9th IMC report published

The Ninth Independent Monitoring Commission report has been published online here – as the accompanying press release notes, “This report gives an assessment of progress in the implementation of the British Government’s normalisation programme which was published on 1 August 2005 by the Secretary of State for Northern Ireland. The period covered in this Report is from 1 August 2005 to 31 January 2006.”However the report also states –

3.9 So far as security normalisation is concerned, we draw the following general conclusions:

– There remains a certain level of threat to the lives and safety of members of the security forces, though it bears little relation to the level of threat that the full abnormal security arrangements were originally designed to meet. The threat is sharpest from the dissident republicans, and in this respect is mainly in certain parts of Northern Ireland, though dissident attacks elsewhere cannot be ruled out. In the context of rioting however, the threat to the security forces could erupt suddenly and has done so; it has mostly come from loyalists;

– There remains a risk of significant and unpredictable public disorder; such disorder could lead to sudden and extreme violence. It can impose very heavy demands on the police, to the point where they require reinforcement;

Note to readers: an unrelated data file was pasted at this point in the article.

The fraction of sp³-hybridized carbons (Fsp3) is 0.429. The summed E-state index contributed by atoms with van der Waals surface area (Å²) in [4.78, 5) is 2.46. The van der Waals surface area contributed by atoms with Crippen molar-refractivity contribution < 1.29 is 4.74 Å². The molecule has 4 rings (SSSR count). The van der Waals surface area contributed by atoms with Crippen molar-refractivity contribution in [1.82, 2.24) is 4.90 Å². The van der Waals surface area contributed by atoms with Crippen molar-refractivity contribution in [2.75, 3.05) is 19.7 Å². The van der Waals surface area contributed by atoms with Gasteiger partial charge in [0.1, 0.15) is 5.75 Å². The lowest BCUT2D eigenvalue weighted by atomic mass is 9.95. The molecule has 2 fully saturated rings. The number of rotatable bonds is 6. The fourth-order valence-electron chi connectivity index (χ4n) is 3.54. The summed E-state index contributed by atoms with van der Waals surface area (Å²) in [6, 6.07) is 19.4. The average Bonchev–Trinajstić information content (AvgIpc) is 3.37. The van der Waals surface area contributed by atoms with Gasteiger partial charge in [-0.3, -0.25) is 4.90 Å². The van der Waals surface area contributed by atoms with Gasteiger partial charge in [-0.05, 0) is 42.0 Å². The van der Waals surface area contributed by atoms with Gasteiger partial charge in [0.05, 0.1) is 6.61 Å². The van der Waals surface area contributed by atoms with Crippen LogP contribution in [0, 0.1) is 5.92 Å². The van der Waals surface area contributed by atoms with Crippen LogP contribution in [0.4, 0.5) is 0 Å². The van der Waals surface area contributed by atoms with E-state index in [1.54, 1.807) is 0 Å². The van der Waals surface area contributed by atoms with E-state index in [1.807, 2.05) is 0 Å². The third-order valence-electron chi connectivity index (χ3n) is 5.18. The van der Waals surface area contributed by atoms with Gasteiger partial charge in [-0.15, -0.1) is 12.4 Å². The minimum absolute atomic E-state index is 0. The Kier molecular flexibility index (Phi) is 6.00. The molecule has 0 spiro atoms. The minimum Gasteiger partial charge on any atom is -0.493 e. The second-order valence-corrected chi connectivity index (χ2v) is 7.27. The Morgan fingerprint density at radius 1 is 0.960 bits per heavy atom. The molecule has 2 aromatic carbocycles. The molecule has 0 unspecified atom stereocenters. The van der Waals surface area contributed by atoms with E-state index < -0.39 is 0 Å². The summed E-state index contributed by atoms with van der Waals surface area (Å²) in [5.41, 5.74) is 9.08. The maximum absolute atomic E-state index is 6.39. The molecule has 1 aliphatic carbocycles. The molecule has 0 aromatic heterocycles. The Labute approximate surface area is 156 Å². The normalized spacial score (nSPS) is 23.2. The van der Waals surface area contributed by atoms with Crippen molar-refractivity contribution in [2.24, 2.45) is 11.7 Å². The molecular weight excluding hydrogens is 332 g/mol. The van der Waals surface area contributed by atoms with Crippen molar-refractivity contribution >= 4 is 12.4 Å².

While PIRA’s control of local communities has loosened, on the republican side generally a level of control still continues. Loyalist groups have not dropped their control. Such control can hinder the normal operation of the criminal justice system. This is relevant to the question of counter-terrorist legislation and the use of non-jury courts;[emphasis added]

– The situation can change very fast.

And the report concludes –

7. CONCLUSIONS

7.1 We set out below our general conclusions in the light of our remit (which we described in Section 2), our approach to the report and our assessment of the threat (Section 3) and the material we have presented on the implementation of the security normalisation programme in Sections 4, 5 and 6.

7.2 The two aspects are to:

– Monitor whether the commitments in the security normalisation programme are being fully implemented; and,

– To do so in the light of our own assessment of the paramilitary threat and of the British Government’s obligation to ensure the safety and security of the community as a whole.

7.3 We are satisfied that the commitments in the first six months of the programme covered by this report have been met. This is because of:

– The removal or demolition of the specified towers and observation posts (paragraph 4.7);

– The closure of Forkhill Army Base (paragraph 4.10);

– The continuation of the review of the police estate as agreed by the Policing Board and in consultation with PSNI, and because it contains within it work to defortify some 24 police stations (paragraphs 6.7-6.9).

These are the only commitments in the programme that have to be implemented over the period 1 August 2005 – 31 January 2006.

7.4 We also understand that the plan for the phased reduction of troops to peacetime levels will be published as the programme requires by the end of March 2006 (paragraph 4.16). We will address this in our next report in 6 months time.